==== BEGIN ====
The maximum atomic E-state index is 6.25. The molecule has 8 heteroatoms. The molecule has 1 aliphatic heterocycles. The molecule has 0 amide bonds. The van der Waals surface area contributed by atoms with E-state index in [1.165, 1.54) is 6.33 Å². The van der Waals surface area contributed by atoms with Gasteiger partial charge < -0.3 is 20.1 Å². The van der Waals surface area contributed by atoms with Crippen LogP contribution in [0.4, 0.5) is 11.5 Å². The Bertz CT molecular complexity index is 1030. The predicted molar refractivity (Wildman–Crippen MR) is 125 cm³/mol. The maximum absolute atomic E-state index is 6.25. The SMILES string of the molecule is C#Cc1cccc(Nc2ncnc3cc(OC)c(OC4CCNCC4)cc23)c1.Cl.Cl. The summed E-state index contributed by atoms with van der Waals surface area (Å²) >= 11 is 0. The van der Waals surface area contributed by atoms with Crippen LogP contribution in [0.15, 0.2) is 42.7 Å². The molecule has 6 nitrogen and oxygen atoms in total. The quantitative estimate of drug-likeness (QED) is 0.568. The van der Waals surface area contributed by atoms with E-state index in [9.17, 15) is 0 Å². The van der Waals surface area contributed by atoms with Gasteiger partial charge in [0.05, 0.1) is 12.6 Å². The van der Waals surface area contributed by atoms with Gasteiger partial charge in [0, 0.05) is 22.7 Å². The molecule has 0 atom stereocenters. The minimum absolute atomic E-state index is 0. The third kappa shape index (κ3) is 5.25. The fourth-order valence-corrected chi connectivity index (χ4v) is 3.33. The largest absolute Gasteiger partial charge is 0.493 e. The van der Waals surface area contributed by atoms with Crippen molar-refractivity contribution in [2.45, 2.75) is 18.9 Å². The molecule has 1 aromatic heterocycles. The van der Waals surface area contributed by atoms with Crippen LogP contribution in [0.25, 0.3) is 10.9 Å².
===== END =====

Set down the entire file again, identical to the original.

The maximum atomic E-state index is 6.25. The molecule has 8 heteroatoms. The molecule has 1 aliphatic heterocycles. The molecule has 0 amide bonds. The van der Waals surface area contributed by atoms with E-state index in [1.165, 1.54) is 6.33 Å². The van der Waals surface area contributed by atoms with Gasteiger partial charge < -0.3 is 20.1 Å². The van der Waals surface area contributed by atoms with Crippen LogP contribution in [0.4, 0.5) is 11.5 Å². The Bertz CT molecular complexity index is 1030. The predicted molar refractivity (Wildman–Crippen MR) is 125 cm³/mol. The maximum absolute atomic E-state index is 6.25. The SMILES string of the molecule is C#Cc1cccc(Nc2ncnc3cc(OC)c(OC4CCNCC4)cc23)c1.Cl.Cl. The summed E-state index contributed by atoms with van der Waals surface area (Å²) >= 11 is 0. The van der Waals surface area contributed by atoms with Crippen LogP contribution in [0.15, 0.2) is 42.7 Å². The molecule has 6 nitrogen and oxygen atoms in total. The quantitative estimate of drug-likeness (QED) is 0.568. The van der Waals surface area contributed by atoms with E-state index in [9.17, 15) is 0 Å². The van der Waals surface area contributed by atoms with Gasteiger partial charge in [0.05, 0.1) is 12.6 Å². The van der Waals surface area contributed by atoms with Gasteiger partial charge in [0, 0.05) is 22.7 Å². The molecule has 0 atom stereocenters. The minimum absolute atomic E-state index is 0. The third kappa shape index (κ3) is 5.25. The fourth-order valence-corrected chi connectivity index (χ4v) is 3.33. The largest absolute Gasteiger partial charge is 0.493 e. The van der Waals surface area contributed by atoms with Crippen molar-refractivity contribution in [2.45, 2.75) is 18.9 Å². The molecule has 1 aromatic heterocycles. The van der Waals surface area contributed by atoms with Crippen LogP contribution in [0.25, 0.3) is 10.9 Å².